Many years ago, I was working at my desk in my Corona del Mar home when I got a telephone call from a gruff voice telling me that my wife had been injured in an auto accident and was on her way to Hoag Memorial Hospital Presbyterian. And that I had better get to the emergency room. Pronto.
Janet had left the house in our only car on an errand 15 minutes earlier. When I rushed next door shouting "I've got to borrow your car," our neighbor — and good friend — took one look at me and silently handed over her keys. There was a single outlet from our neighborhood to Coast Highway, and cars were backed up there. I could see my car in the distant intersection with the driver's door open, the door behind it smashed. And in the street, neatly positioned side by side, were Janet's shoes.
I got a police escort through the intersection traffic and made it to the emergency room in 10 minutes. There I found cuts and abrasions, but no broken bones or lethal damage. But my thoughts — and yes, my prayers — during those 10 minutes ended up as the lead story with my byline in the Reader's Digest of September 1964. I know the date because I just finished reading it for the first time in many years.
I sought it out because today I'm sitting at another desk in another house, waiting for word from my two daughters about their mother's and my former wife's condition as Janet approaches her 90th birthday. I'm discovering that the words I wrote so long ago still continue to define the lifetime of good living packed into the 33 years that we shared before our lives took different directions.
So here's a patch of what I wrote — and what I remember — about that 10-minute race to the Hoag ER:
"The evidence was so vivid that I found myself contemplating — against my will — a life without her. For the first time I saw myself clearly as the completely permissive parent I was, and I realized that Janet was the iron in our family.
"This wisp of a girl, who could wear slacks or cocktail dresses with equal elan, who frequently skipped when she walked down the street — she was the one who made the tough decisions in our family, then made them stick.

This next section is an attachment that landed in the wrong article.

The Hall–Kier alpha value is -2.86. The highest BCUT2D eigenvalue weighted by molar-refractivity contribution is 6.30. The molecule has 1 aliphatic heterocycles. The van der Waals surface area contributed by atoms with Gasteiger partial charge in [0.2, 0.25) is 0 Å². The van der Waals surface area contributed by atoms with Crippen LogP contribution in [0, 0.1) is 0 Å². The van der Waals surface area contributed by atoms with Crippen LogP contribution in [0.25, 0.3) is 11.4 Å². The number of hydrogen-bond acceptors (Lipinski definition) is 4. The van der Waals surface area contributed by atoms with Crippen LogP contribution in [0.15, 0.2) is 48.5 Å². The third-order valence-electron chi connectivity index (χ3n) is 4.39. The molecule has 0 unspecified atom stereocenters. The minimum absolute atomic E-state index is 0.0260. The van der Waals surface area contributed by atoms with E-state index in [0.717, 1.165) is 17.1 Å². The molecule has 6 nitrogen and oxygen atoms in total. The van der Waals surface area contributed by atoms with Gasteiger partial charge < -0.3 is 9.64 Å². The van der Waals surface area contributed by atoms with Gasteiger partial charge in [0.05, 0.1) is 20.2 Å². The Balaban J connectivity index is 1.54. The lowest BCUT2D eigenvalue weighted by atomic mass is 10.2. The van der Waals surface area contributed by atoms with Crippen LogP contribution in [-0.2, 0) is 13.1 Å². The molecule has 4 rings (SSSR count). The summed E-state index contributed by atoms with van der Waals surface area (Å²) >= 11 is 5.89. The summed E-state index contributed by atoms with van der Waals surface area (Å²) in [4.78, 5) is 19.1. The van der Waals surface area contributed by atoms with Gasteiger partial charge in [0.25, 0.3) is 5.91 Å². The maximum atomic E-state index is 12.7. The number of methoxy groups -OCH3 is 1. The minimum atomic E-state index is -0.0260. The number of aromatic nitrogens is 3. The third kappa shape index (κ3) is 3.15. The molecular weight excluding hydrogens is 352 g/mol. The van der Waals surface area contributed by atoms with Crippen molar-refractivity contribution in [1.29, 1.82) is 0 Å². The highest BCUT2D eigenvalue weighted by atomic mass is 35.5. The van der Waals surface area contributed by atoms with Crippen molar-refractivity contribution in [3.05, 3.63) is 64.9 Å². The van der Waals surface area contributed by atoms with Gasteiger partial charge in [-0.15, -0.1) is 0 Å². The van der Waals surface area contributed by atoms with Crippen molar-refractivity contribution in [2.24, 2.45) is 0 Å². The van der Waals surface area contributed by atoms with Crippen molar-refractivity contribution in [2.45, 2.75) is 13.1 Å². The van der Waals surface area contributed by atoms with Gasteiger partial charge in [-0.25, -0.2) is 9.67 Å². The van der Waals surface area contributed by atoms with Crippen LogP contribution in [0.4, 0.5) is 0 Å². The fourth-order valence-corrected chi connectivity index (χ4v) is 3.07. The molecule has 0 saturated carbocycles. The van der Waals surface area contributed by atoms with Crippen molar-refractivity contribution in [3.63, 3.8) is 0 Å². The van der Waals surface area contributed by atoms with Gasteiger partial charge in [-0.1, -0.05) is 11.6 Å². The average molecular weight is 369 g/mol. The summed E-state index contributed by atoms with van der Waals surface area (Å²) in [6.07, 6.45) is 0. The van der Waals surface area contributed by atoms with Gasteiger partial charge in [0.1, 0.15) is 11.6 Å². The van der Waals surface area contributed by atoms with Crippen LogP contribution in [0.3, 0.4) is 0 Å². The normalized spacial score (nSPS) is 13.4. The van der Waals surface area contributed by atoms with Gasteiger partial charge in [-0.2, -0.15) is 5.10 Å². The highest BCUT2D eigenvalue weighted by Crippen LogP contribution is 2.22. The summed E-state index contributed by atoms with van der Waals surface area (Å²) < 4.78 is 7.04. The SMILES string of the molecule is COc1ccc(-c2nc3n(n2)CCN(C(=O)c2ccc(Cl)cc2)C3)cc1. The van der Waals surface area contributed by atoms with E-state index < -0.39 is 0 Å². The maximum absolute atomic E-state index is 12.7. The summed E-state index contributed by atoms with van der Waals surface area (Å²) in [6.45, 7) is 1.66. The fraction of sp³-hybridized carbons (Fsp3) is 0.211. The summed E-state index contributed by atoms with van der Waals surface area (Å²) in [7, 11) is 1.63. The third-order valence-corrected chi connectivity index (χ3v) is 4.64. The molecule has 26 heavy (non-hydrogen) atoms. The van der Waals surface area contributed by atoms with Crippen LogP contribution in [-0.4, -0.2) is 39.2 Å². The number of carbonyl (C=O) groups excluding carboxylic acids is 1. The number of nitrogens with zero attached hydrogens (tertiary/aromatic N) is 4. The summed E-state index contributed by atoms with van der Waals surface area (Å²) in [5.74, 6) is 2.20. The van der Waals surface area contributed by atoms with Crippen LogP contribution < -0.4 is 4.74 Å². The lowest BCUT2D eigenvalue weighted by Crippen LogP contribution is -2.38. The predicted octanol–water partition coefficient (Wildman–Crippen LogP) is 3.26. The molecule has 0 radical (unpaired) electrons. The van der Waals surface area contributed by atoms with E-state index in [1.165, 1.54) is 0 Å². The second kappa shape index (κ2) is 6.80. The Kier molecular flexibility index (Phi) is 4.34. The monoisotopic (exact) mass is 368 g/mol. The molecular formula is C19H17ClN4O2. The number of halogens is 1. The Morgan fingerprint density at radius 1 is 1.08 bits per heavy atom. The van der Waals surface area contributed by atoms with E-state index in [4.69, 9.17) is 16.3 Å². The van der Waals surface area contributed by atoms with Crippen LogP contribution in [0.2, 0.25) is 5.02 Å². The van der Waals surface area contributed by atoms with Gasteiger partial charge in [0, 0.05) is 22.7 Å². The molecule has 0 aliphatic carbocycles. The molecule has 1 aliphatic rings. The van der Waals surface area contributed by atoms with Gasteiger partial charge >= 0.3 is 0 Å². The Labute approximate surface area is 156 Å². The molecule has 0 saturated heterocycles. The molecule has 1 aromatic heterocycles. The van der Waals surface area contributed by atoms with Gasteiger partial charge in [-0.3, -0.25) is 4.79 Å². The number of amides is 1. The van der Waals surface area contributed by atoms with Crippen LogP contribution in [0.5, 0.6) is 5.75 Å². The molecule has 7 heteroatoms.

"There was money in the bank for David's college education because she had seen to it that the money got there — and stayed there. And Debby could play our house organ because Janet refused to let her stop taking lessons after I'd talked her into letting the two older children give up theirs. And Janet was the first to acknowledge Patt's declaration of independence just as we were loading the car to return to
"She made such decisions easy for me. With only a high school diploma, she was far better educated than most college graduates by dint of her voracious reading and consummate curiosity.
"She said to me 'Why don't you quit?' — when I was eating my
"A cascade of flashes rippled through my mind, like moving days when she worked for hours along with the moving men, then somehow managed to put together a meal for a family that expected it as a matter of course. Or the night she wept when she discovered she was a year older than me. Or her insistence that she didn't care who won our family softball games — she was the pitcher for my team — all the while fighting like a tiger for every base hit and out."
So it went many years ago. And so it goes today. Sitting at my desk and waiting and remembering, a poem by
Grow old along with me!
The best is yet to be,
The last of life
For which the first was made.
Maybe so. Maybe Janet can skip through this crisis. Or maybe the pair of shoes I still see in my mind's eye lined up carefully on the street will finally disappear, off on their own journey. Maybe that's what Browning had in mind. We must wait and see.
Note: Janet Hartman Bell picked up her shoes at 5 a.m. on Wednesday.
Editor's note: The staff of the Daily Pilot offers Joe and his family our condolences.